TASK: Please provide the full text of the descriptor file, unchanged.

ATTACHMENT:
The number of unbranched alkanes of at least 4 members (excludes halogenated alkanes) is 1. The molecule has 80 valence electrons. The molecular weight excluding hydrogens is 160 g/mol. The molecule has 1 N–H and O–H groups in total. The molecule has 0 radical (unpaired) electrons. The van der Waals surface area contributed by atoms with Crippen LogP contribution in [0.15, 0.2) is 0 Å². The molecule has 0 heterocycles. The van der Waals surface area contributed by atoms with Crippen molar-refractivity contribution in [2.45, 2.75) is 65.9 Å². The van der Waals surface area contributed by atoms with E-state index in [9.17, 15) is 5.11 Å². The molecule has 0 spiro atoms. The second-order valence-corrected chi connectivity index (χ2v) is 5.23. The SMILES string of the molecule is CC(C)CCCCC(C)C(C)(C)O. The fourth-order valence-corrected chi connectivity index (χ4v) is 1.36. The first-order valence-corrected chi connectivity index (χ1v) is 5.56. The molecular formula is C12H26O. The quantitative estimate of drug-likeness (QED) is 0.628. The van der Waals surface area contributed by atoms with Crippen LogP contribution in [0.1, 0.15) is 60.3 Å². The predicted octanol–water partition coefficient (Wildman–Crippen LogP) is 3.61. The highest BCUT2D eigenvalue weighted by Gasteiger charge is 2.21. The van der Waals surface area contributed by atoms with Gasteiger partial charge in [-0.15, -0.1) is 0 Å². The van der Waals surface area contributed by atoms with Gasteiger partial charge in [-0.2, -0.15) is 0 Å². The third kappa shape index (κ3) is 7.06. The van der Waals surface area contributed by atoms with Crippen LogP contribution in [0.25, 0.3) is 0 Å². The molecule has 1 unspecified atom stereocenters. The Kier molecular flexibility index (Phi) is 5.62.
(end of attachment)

The number of unbranched alkanes of at least 4 members (excludes halogenated alkanes) is 1. The molecule has 80 valence electrons. The molecular weight excluding hydrogens is 160 g/mol. The molecule has 1 N–H and O–H groups in total. The molecule has 0 radical (unpaired) electrons. The van der Waals surface area contributed by atoms with Crippen LogP contribution in [0.15, 0.2) is 0 Å². The molecule has 0 heterocycles. The van der Waals surface area contributed by atoms with Crippen molar-refractivity contribution in [2.45, 2.75) is 65.9 Å². The van der Waals surface area contributed by atoms with E-state index in [9.17, 15) is 5.11 Å². The molecule has 0 spiro atoms. The second-order valence-corrected chi connectivity index (χ2v) is 5.23. The SMILES string of the molecule is CC(C)CCCCC(C)C(C)(C)O. The fourth-order valence-corrected chi connectivity index (χ4v) is 1.36. The first-order valence-corrected chi connectivity index (χ1v) is 5.56. The molecular formula is C12H26O. The quantitative estimate of drug-likeness (QED) is 0.628. The van der Waals surface area contributed by atoms with Crippen LogP contribution in [0.1, 0.15) is 60.3 Å². The predicted octanol–water partition coefficient (Wildman–Crippen LogP) is 3.61. The highest BCUT2D eigenvalue weighted by Gasteiger charge is 2.21. The van der Waals surface area contributed by atoms with Gasteiger partial charge in [-0.15, -0.1) is 0 Å². The van der Waals surface area contributed by atoms with Gasteiger partial charge in [-0.2, -0.15) is 0 Å². The third kappa shape index (κ3) is 7.06. The van der Waals surface area contributed by atoms with Crippen LogP contribution in [0.25, 0.3) is 0 Å². The molecule has 1 unspecified atom stereocenters. The Kier molecular flexibility index (Phi) is 5.62.